Hezbollah The State Within a State
When you visit the Shia dominated parts of Lebanon you could almost forget which country you are in, with the yellow flag of Hezbollah and pictures of its general secretary as well as martyrs almost everywhere.
Hezbollah have of course been declared terrorist group by much of the west, yet while they do fight Israel their tale is somewhat different to what we are presented by western media, with a visit to Mleeta, or the so called “Hezbollah Disneyland” offering a very interesting insight.
To read about Mleeta click here.
On our visit there a representative of Hezbollah who not only did not want to be named, but not even pictured said “We do not want to destroy Israel, but we feel places like Jerusalem should be international zones”.
He also had an interesting take on the groups role in Syria stating “You think we went there to prop up the regime right? We went to fight ISIS and when we were liberating Christian communities and the last people to speak the language of Jesus Christ where were all the Christian countries”?
And while controversial they are obviously popular in the areas under their control not only being a militia, but also providing social services such as schools and hospitals. Yet they are supported by Iran, arguably another very misunderstood nation, so are therefore seen as international pariahs.
They are also a polarising part of Lebanese culture and you are unlikely to meet many Christians with a positive view of them with our local guide “We don’t want them, we want to be normal countries like you (our small group was made up of westerners)”.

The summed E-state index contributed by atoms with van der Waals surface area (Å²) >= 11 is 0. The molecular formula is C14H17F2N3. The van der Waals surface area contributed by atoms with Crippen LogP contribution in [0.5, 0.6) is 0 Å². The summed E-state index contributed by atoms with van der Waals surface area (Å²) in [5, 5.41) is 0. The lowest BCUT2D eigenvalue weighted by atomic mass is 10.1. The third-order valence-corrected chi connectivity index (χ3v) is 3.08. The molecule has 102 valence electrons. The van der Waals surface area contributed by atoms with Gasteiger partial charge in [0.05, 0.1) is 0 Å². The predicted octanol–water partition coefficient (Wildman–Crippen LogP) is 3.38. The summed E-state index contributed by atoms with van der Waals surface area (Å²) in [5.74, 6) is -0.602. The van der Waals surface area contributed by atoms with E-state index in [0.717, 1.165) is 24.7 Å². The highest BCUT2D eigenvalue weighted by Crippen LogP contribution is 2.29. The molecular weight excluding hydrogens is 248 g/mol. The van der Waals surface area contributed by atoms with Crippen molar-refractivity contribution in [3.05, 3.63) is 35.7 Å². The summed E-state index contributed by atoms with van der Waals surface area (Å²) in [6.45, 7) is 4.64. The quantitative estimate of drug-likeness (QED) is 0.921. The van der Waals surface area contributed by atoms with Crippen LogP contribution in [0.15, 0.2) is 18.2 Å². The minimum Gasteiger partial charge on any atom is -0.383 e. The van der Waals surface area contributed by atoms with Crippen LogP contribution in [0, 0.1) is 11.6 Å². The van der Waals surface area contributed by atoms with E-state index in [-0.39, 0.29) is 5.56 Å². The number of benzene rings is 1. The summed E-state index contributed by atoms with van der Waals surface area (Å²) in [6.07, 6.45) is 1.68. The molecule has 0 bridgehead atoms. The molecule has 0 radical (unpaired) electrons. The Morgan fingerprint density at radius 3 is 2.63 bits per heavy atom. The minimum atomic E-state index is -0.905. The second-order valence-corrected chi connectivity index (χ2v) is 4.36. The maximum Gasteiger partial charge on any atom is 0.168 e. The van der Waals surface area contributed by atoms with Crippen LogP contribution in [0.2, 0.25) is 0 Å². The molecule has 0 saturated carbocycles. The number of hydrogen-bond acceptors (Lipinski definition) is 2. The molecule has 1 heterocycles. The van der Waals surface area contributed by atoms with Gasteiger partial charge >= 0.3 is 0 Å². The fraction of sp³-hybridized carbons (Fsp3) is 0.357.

Why is Lebanon such a mess right now?
AS to why Lebanon is such a mess right now it can be boiled down to main things, both of which are to an extent linked, hyperinflation and a lack of electricity and for this keep in context just how much oil surrounds the small country.
As to why there is hyperinflation in Lebanon? Well for some context at some points last year Lebanese hyperinflation was worse than Zimbabwe’s, as well as Venezuela, alas you will not hear much about this quite simply because they are a capitalist country and should be “prospering” while its sanctioned neighbour Syria should be failing. Again the situation on the ground is very very different. Currently there are two exchange rates, which ironically means that bills for food and the like must be printed in both local currency and USD. I had a $20 meal that “officially” at least cost $280. This means that using ATM’s is undoable for foreigners and even using apps like Uber would go crazy if you let your card exchange at the official rate.